“I have no purpose, directly or indirectly, to interfere with the institution of slavery in the states where it exists. I believe I have no lawful right to do so, and I have no inclination to do so.” – Abraham Lincoln in his first debate with Stephen Douglas in the campaign for the United States Senate at Ottawa, Illinois on August 21st of 1858.
“I am not, nor ever have been in favor of bringing about in any way the social and political equality of the white and black races. I am not nor ever have been in favor of making voters or jurors of Negroes, nor qualifying them to hold office, nor to intermarry with white people. And I will say in addition to this that there is a physical difference between the white and black races which I believe will ever forbid the two races living together on terms of social and political equality. … And inasmuch as they cannot so live, while they do remain together there must be the position of superior and inferior and I as much as any other man am in favor of having the superior position assigned to the white race.” – Abraham Lincoln in his fourth debate with Stephen Douglas in the campaign for the United States Senate on September 18th of 1858.
“I have never had the least apprehension that I or my friends would marry negroes if there was no law to keep them from it, but as Judge Douglas and his friends seem to be in great apprehension that they might, if there were no law to keep them from it, I give him the most solemn pledge that I will to the very last stand by the law of this State, which forbids the marrying of white people with negroes.” – Abraham Lincoln in the fourth debate with Stephen Douglas.
“It is the eternal struggle between these two principles — right and wrong — throughout the world. They are the two principles that have stood face to face from the beginning of time; and will ever continue to struggle. The one is the common right of humanity, and the other the divine right of kings. It is the same principle in whatever shape it develops itself. It is the same spirit that says, ‘You toil and work and earn bread, and I’ll eat it.’ No matter in what shape it comes, whether from the mouth of a king who seeks to bestride the people of his own nation and live by the fruit of their labor, or from one race of men as an apology for enslaving another race, it is the same tyrannical principle.” – Abraham Lincoln in his seventh debate with Stephen Douglas at Alton, Illinois on October 15th, 1858.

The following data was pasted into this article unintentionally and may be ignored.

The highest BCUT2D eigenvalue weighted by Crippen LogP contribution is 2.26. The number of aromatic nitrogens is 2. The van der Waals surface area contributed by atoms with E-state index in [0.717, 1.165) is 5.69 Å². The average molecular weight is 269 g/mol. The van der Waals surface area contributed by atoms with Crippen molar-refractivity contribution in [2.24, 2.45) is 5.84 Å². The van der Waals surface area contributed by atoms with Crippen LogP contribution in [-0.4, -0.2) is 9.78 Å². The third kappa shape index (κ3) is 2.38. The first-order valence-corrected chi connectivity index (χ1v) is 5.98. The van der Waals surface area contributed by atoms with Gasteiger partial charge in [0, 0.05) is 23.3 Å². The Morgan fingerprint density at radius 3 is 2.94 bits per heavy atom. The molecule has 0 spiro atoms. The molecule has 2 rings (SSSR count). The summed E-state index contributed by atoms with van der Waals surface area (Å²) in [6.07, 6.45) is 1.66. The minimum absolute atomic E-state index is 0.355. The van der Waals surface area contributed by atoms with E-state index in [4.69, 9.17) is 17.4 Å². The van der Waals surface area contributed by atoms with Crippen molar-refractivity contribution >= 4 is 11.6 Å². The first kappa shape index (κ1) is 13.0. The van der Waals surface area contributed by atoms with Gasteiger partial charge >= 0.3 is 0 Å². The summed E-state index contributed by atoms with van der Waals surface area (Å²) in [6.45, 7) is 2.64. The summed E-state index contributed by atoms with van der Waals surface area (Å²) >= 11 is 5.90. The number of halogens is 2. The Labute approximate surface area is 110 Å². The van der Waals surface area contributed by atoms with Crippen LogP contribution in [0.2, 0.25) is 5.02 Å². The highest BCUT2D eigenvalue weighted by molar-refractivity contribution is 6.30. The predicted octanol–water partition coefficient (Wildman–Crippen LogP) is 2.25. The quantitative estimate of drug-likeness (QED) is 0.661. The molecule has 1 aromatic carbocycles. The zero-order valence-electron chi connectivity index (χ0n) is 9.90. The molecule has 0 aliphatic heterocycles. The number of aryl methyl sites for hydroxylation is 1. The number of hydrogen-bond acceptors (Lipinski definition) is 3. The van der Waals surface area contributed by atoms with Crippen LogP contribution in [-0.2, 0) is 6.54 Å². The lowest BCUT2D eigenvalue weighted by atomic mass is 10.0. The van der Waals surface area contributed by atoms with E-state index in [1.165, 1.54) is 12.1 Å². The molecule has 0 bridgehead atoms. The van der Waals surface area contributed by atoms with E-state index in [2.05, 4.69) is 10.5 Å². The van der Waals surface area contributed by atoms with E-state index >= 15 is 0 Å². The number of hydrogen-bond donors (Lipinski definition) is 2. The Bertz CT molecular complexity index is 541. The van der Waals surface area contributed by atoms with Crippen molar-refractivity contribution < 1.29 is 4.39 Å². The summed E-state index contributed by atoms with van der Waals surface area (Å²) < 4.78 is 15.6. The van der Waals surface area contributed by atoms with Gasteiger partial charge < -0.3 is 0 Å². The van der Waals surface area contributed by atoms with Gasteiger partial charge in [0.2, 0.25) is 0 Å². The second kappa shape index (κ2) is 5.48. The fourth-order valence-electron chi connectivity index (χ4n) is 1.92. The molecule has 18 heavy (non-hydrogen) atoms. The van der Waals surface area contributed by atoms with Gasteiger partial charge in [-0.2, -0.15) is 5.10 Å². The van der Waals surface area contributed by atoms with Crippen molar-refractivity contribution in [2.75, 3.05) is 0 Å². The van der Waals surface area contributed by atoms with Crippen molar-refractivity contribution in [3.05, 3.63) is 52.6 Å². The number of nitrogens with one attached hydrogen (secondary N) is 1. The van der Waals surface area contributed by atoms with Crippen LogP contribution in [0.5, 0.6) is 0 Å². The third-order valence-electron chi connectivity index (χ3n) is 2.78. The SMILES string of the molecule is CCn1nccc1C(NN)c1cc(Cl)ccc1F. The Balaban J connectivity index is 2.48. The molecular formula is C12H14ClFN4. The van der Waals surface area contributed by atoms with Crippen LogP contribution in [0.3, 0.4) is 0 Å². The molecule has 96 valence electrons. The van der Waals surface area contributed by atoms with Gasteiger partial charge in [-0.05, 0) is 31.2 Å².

“Those who deny freedom to others deserve it not for themselves; and, under a just God, can not long retain it.” – Abraham Lincoln in a letter to Henry L Pierce on April 6th, 1859.
“Understanding the spirit of our institutions to aim at the elevation of men, I am opposed to whatever tends to degrade them.” – Abraham Lincoln in a letter to Dr. Theodore Canisius on May 17th, 1859.
“Negro equality! Fudge! How long, in the government of a god, great enough to make and maintain this universe, shall there continue to be knaves to vend, and fools to gulp, so low a piece of demagogue-ism as this?” – Abraham Lincoln in notes for speeches in September of 1859.
“We know, Southern men declare that their slaves are better off than hired laborers amongst us. How little they know, whereof they speak! There is no permanent class of hired laborers amongst us…Free labor has the inspiration of hope; pure slavery has no hope.” – Abraham Lincoln in a manuscript of a speech on free labor in September of 1859.